- Blog post
Racial discrimination isn’t always obvious
Consider this scenario:
Your workforce is predominantly Hispanic, while most of the managers — including you — are non-Hispanic. One of your Hispanic employees is working toward an MBA, taking evening classes at a local college. She’s also taking English lessons to improve her spoken fluency, accent and vocabulary.
The problem is the woman’s Hispanic colleagues frequently speak derisively about her educational efforts, calling her “guera” (a derogatory term for “white”) and suggesting she’s betraying her origins. The woman comes to you and asks for help. She wants the company to put the kibosh on her co-workers’ taunts.
If you just suggest that she shrug off their sneering remarks, does she have a legitimate complaint of racial or national origin discrimination? And if you do act, aren’t you risking legal trouble if you’re seen to be cracking down on all those Hispanic workers?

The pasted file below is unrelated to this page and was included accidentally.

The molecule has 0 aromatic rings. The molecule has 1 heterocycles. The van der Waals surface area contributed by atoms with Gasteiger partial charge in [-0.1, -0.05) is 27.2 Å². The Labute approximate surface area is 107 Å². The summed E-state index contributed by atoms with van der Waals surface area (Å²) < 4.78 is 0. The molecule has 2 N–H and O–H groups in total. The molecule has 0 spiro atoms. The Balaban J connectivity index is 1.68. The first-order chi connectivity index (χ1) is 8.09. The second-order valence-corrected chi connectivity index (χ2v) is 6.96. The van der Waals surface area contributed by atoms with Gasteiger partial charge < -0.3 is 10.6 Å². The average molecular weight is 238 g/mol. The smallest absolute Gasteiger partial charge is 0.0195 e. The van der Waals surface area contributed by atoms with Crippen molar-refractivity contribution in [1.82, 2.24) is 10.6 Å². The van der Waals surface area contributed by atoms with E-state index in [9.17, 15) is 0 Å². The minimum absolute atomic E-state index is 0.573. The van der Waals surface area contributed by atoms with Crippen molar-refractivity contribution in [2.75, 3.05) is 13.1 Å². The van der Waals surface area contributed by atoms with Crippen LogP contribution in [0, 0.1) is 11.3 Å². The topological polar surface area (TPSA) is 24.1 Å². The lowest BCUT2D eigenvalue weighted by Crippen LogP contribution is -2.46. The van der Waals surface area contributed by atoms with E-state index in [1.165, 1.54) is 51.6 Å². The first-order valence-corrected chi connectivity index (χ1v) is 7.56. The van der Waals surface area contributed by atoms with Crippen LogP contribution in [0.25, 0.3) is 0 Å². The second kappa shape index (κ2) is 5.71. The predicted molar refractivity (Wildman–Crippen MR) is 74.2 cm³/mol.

The answers are Yes and No. Yes, she may well have a legitimate complaint of hostile work environment based on race. It makes no difference that members of her own ethnic group are responsible for the taunting. It’s still discrimination under the law.
And No, you’re not risking legal trouble if you insist that the woman’s co-workers cease harassing her on the basis of her perceived desire to “act white.” You’re just making sure the law is respected in your workplace.